Qualified Immunity and Legal Representation Discussion
Qualified immunity and legal representation are popular topics being discussed in the news, with our members, and within our office. POAM President Jim Tignanelli explains the importance of both in the latest podcast episode. Listen to the full episode now, or read the transcription below.
It’s the Police Officer’s Association of Michigan Podcast radio show. Recorded live in the studios in Redford, Michigan. POAM is a full-service labor organization formed to provide every labor-related service from negotiations, grievance processing, legal, and legislative representation to Act 312 Arbitrations.
POAM President Jim Tignanelli
We’ve talked some time about the importance of paying attention to who we vote for. And we’ve talked about endorsements and different candidates. But in this particular year, which has been an odd year all the way around and it looks like it’s not going to go away, that elected officials now are creating laws or they’re responding to adversarial groups or supportive groups on how police officers treat the public.
And so those bills, which we’ve talked about qualified immunity and different things, are all very, very important. And knowing what a public elected official is thinking on those should be a key thing to the questioning you have when you’re determining whether or not you’re going to support that candidate. It does matter. It’s a party thing to some extent, but it’s a personal thing, too. So don’t let party interfere with what you’re thinking as much as the person you’re talking to, but press them on that. Find out if they’re supportive. These moves to defund police, to disband police, or to change how budgets are done can be a big thing, and it might not go away for a long time. Watch those candidates.
Now, that brings me to thinking that why a big union? Sometimes people say, “Oh, the POAM, it’s so big, it just forgets about you.” And I remind them, I’ve got a seven-man group in Imlay City, a three-person group in Clay Township, and yes, a hundred and some person group in Ann Arbor, but they’re all the same. Every officer that we have is an officer or a deputy. And so what happens to them is it doesn’t matter what size group they come from with POAM – every one of our members are individuals that need representation.
The influence that we have in Lansing and in Washington D.C., matters because our size and the fact that we’re in two peninsulas and 83 counties means that every elected official was wondering, “Can I get POAM’s endorsement?” We get literally hundreds of requests for endorsements. You wouldn’t think so, but it’s the truth. And that goes from presidential right on down to a board of commissioner or a board of trustees or a city’s councilperson. School boards, even. We hear from school board members. We do take it seriously. If we don’t show it to you on our web or some other place, call the office or call your local business agent. Let me know because what we want to do is make sure that we vet these people and it matters. When we give an endorsement, we do it with a lot of thought.
The other thing that’s become more prevalent now, and it runs all along with this qualified immunity and these different elected officials, is the propensity for local officials to want to charge the police officer with a crime for things that heretofore were disciplinary issues. Now, when you get yourself in a jam, not just do they want to suspend you or terminate you, they run pending parallel charges with you and the prosecutors. Again, an important endorsement that we make.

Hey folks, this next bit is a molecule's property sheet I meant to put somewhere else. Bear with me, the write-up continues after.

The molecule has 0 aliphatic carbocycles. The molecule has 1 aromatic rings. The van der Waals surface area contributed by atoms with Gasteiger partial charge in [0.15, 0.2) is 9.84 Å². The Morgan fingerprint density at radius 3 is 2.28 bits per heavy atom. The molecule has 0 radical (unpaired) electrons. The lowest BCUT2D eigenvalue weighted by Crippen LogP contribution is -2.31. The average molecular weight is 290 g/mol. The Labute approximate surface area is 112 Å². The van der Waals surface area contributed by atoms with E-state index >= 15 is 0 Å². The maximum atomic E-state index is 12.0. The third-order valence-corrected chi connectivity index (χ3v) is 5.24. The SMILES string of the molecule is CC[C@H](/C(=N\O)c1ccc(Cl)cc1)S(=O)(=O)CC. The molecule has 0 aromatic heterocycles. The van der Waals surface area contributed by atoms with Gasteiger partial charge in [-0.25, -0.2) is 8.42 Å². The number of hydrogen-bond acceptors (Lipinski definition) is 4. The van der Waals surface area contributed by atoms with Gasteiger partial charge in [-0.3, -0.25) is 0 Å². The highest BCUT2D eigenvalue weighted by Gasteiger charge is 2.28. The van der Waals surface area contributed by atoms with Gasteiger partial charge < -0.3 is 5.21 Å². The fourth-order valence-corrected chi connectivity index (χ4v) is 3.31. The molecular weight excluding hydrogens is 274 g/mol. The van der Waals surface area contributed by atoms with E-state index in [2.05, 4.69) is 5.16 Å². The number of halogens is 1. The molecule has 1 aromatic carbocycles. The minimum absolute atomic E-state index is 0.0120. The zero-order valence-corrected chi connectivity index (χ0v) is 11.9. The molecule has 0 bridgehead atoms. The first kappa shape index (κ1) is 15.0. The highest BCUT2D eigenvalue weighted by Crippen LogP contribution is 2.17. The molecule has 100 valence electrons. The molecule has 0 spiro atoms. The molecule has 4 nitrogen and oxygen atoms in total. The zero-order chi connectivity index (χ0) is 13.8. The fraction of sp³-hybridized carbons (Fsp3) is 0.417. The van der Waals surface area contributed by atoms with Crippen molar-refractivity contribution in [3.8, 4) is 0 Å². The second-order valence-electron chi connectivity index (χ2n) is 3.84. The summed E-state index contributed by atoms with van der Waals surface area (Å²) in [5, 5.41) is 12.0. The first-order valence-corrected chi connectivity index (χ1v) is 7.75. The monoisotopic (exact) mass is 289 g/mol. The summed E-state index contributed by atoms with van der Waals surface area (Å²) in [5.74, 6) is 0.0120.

The prosecutors are very able to push criminal charges through under that law enforcement officer. It’s happening all the time. We have one of our four attorneys that’s in court nearly every day just on the representation of police officers charged with crimes. And we find now that it’s become common to want to charge an officer with some assaultive-type behavior, but then to follow it up with misconduct in office.
This is a bill that’s been around for decades, but suddenly it’s become a popular, one-size-fits-all for police officers, and that’s a five-year felony. In Michigan, if you’re convicted of a felony or plead guilty to a felony, you are unable to become certified as a police officer. You lose any certification you have. They’re throwing that felony out there like apple pie. It’s everywhere that you see.
And that brings us to thinking about the criminal plan, the criminal representation that POAM offers. Some unions will offer you a contact service or three hours with an attorney somewhere, whereas POAM for $5 a month will represent you right on through the trial. And we are busy representing police officers. At one time, it was a civil plan, or not a civil plan, but plans where you had problems at home or drunk driving or assault and stuff like that that occurred off duty, which we also cover. But now these officers are being charged with crimes for literally trying to do their job, maybe messing up somewhere, but trying to do their job and that civil criminal plan that we have, the extended criminal representation plan that we have is incomparable.
And that’s a part of a big union. That’s a part of a union that pays attention to the small details, and our attorneys are on-call 24/7, 365. Take advantage of that. I think it’s worth looking into. Contact your business agent or look at POAM.net because there is a big article on it there, too.
I want to thank everybody for tuning into another edition of the POAM Podcast radio show. I want to remind you that each and every month you can find every single podcast online on Apple Podcasts and Google Podcasts. Just search for POAM (or our full name). They’re also available for download or for live listen on our website. Visit us at poam.net. Get on our newsletter and send us all of your comments and suggestions for future shows.
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